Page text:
"Thank you for your active citizenship."

Oh, you're welcome. I'm nothing if not an active citizen.

Which response apparently means that it's OK to be cruel to animals as long as you've taken them legally, in season, with the proper license. So I could torture a fox or a bobwhite quail or a white-tailed deer to death with a toothpick as long as I wounded it legally. Do you see anything right about that? Because I don't. If an animal is declared  a game species, it's left unprotected by animal cruelty laws? God help sandhill cranes if they're ever hunted in Indiana. Maybe you could wing one, then tie it up in your yard for awhile with the chickens. As I think about it, if you're going to hold leghold trapping seasons, you would have to exempt those furbearers from any animal cruelty laws, because they leave this mortal coil in a very bad way indeed.

Hmmm. Must get off that particular train of thought. It's like turning over cowpies, only what you find isn't fun creepy crawlies. Anyway, I'm not done fighting for snapping and soft-shelled turtles in Indiana, and I hope you aren't either. Still channeling grief and anger at myself on Charlie's behalf into something that might make a difference for some turtles and the kids who've been watching them being manhandled. I feel just a little bit crazy, but at least I'm aware of it. Phoebe said last night she'd like to have her fun mommy back. OK, I'm working on that, too.

 Quite the most spectacular evening primrose there ever was, and it volunteered!

Today a big bouquet of daisies and lilies with a teddy bear attached to it arrived from a reader, and her name was familiar, and I saw that she had helped me way back in another dark but memorable time, the Darryl the Bat Rabies Inoculation Event. Liam immediately appropriated the supersoft teddy bear after first cutting the pink ribbon off its neck. It was really something, to have a dazed and confused floral deliverywoman show up at my door, having punched our address into Mapquest and been sent on a wild snipe chase over hill and dale trying to find our place. When she called to say she was coming I warned her not to rely on Mapquest; it had tried to send our friend Jason down a woods road with 8" dbh trees. I gave her directions but she assured me she had them just fine. Oh, yeah, I've heard that before. Google Maps, I told her, Google Maps. Mapquest, no good. Anyway, she eventually made it and now there's this pretty bouquet from dear Ruth, with a little stack of cards from people I've never met and it all makes me cry all over again, but just because it's so sweet, to send flowers and condolence cards for a macaw they'd never seen but loved anyway.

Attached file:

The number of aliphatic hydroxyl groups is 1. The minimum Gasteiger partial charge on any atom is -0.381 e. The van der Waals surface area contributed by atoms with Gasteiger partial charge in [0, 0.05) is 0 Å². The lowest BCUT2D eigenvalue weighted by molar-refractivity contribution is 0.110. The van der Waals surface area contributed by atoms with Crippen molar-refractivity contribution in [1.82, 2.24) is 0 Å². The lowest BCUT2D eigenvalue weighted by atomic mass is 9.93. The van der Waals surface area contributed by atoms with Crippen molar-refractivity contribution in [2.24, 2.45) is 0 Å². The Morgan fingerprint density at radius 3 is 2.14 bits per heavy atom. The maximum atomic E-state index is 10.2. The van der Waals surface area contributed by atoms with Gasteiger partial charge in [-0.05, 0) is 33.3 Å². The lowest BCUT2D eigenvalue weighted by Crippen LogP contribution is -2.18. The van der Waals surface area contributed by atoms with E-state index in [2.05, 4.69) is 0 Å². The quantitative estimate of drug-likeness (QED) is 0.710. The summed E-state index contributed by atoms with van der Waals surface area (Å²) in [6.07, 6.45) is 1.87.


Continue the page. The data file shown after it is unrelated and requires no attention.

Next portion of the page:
I was reading this evening about the death of Nickolas Ashford, half of the singer/songwriter duo Ashford and Simpson, who left us this week. Apparently he was homeless when he wandered into a Baptist church because he'd heard he might get something to eat there. And there was a woman there playing piano and they struck up a conversation and wound up collaborating on songwriting for ten years before finally getting married and staying married. She wrote the music; he wrote the lyrics to songs like "Ain't No Mountain High Enough" and "I'm Gonna Make You Love Me." Inside this homeless hungry man was a poet and songwriter wanting out, and what might have become of him if he hadn't met Miss Simpson?

Evening primrose and moonrise.
 They're popping open with an audible plup!

It's the human connection that matters; the connection between us, the thing that makes you write back to me when I am hurting. That's the thing. It's clear to me that Charlie is still doing her work of keeping me company, and it seems she's been very busy scrabbling around in your hearts. Chet Baker has been hanging close with me in the studio. There's no bossy green terror kicking him out of his Studio Bed, and he can actually go into REM sleep now. I'm not sure he ever did that while Charlie was around to waddle up to him and say Move Along.  (He's sound asleep as I write.) I watched him today as he chased something, listened to him giving squeaky sleep barks as his legs twitched and galloped through a field of dreams.

Chet as a tubesock wearin' winter puppeh, a photo I haven't seen since 2006. Because who doesn't need to see that? It's a wonder that dog gets any sleep at all, as much snorgling as STILL goes on.